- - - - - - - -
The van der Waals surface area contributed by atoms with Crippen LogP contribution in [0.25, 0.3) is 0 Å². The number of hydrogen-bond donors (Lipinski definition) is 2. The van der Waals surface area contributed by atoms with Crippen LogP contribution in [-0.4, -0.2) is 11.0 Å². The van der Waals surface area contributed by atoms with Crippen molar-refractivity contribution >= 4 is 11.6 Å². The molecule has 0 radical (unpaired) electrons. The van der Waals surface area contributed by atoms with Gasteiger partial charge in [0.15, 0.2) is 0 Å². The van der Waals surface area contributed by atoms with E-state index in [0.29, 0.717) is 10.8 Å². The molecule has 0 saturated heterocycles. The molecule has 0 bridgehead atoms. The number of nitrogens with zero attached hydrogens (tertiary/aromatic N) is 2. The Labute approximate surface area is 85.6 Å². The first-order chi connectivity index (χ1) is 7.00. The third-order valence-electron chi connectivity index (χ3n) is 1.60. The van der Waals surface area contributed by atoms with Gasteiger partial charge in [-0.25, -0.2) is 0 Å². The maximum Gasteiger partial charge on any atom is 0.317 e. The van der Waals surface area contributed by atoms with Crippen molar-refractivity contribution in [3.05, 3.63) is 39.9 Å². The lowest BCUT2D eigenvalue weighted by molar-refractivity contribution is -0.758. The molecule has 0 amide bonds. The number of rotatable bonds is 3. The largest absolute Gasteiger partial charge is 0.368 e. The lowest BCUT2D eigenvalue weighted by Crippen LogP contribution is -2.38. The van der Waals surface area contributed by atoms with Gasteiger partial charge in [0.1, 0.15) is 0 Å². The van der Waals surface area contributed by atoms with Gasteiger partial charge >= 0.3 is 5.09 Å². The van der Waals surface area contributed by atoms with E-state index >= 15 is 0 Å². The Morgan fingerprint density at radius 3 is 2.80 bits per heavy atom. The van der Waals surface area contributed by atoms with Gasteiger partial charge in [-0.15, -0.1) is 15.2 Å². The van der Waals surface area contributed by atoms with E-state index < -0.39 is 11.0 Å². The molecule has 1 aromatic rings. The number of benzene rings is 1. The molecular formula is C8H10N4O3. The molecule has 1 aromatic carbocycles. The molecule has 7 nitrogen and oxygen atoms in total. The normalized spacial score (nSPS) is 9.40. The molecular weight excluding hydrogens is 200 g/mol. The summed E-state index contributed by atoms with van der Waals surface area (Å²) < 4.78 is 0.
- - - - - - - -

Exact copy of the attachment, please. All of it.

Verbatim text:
The van der Waals surface area contributed by atoms with Crippen LogP contribution in [0.25, 0.3) is 0 Å². The number of hydrogen-bond donors (Lipinski definition) is 2. The van der Waals surface area contributed by atoms with Crippen LogP contribution in [-0.4, -0.2) is 11.0 Å². The van der Waals surface area contributed by atoms with Crippen molar-refractivity contribution >= 4 is 11.6 Å². The molecule has 0 radical (unpaired) electrons. The van der Waals surface area contributed by atoms with Gasteiger partial charge in [0.15, 0.2) is 0 Å². The van der Waals surface area contributed by atoms with E-state index in [0.29, 0.717) is 10.8 Å². The molecule has 0 saturated heterocycles. The molecule has 0 bridgehead atoms. The number of nitrogens with zero attached hydrogens (tertiary/aromatic N) is 2. The Labute approximate surface area is 85.6 Å². The first-order chi connectivity index (χ1) is 7.00. The third-order valence-electron chi connectivity index (χ3n) is 1.60. The van der Waals surface area contributed by atoms with Gasteiger partial charge in [-0.25, -0.2) is 0 Å². The maximum Gasteiger partial charge on any atom is 0.317 e. The van der Waals surface area contributed by atoms with Crippen molar-refractivity contribution in [3.05, 3.63) is 39.9 Å². The lowest BCUT2D eigenvalue weighted by molar-refractivity contribution is -0.758. The molecule has 0 amide bonds. The number of rotatable bonds is 3. The largest absolute Gasteiger partial charge is 0.368 e. The lowest BCUT2D eigenvalue weighted by Crippen LogP contribution is -2.38. The van der Waals surface area contributed by atoms with Gasteiger partial charge in [0.1, 0.15) is 0 Å². The van der Waals surface area contributed by atoms with Gasteiger partial charge >= 0.3 is 5.09 Å². The van der Waals surface area contributed by atoms with E-state index >= 15 is 0 Å². The Morgan fingerprint density at radius 3 is 2.80 bits per heavy atom. The van der Waals surface area contributed by atoms with Gasteiger partial charge in [-0.15, -0.1) is 15.2 Å². The van der Waals surface area contributed by atoms with E-state index < -0.39 is 11.0 Å². The molecule has 1 aromatic rings. The number of benzene rings is 1. The molecular formula is C8H10N4O3. The molecule has 1 aromatic carbocycles. The molecule has 7 nitrogen and oxygen atoms in total. The normalized spacial score (nSPS) is 9.40. The molecular weight excluding hydrogens is 200 g/mol. The summed E-state index contributed by atoms with van der Waals surface area (Å²) < 4.78 is 0.